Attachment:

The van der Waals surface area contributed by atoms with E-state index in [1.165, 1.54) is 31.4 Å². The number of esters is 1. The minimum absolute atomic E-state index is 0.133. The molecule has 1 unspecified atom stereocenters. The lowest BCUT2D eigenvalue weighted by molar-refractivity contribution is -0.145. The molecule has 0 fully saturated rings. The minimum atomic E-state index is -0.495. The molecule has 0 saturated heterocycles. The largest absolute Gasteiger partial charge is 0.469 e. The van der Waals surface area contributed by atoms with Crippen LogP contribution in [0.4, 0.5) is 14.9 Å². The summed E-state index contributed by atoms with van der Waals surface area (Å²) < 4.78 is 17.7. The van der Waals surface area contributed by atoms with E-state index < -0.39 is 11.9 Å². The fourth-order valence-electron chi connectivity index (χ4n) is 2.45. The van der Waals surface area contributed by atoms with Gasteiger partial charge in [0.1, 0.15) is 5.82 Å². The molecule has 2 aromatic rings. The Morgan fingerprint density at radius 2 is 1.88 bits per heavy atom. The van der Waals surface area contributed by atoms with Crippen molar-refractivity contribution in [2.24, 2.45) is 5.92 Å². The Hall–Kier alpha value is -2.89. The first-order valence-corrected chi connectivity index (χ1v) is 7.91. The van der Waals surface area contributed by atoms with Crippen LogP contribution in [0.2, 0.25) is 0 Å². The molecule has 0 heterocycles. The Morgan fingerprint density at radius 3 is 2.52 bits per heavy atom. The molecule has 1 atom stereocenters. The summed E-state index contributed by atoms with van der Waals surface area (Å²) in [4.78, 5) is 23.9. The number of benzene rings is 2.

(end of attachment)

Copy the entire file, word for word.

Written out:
The van der Waals surface area contributed by atoms with E-state index in [1.165, 1.54) is 31.4 Å². The number of esters is 1. The minimum absolute atomic E-state index is 0.133. The molecule has 1 unspecified atom stereocenters. The lowest BCUT2D eigenvalue weighted by molar-refractivity contribution is -0.145. The molecule has 0 fully saturated rings. The minimum atomic E-state index is -0.495. The molecule has 0 saturated heterocycles. The largest absolute Gasteiger partial charge is 0.469 e. The van der Waals surface area contributed by atoms with Crippen LogP contribution in [0.4, 0.5) is 14.9 Å². The summed E-state index contributed by atoms with van der Waals surface area (Å²) < 4.78 is 17.7. The van der Waals surface area contributed by atoms with E-state index < -0.39 is 11.9 Å². The fourth-order valence-electron chi connectivity index (χ4n) is 2.45. The van der Waals surface area contributed by atoms with Gasteiger partial charge in [0.1, 0.15) is 5.82 Å². The molecule has 2 aromatic rings. The Morgan fingerprint density at radius 2 is 1.88 bits per heavy atom. The van der Waals surface area contributed by atoms with Crippen molar-refractivity contribution in [2.24, 2.45) is 5.92 Å². The Hall–Kier alpha value is -2.89. The first-order valence-corrected chi connectivity index (χ1v) is 7.91. The van der Waals surface area contributed by atoms with Crippen LogP contribution in [0.2, 0.25) is 0 Å². The molecule has 0 heterocycles. The Morgan fingerprint density at radius 3 is 2.52 bits per heavy atom. The molecule has 1 atom stereocenters. The summed E-state index contributed by atoms with van der Waals surface area (Å²) in [4.78, 5) is 23.9. The number of benzene rings is 2.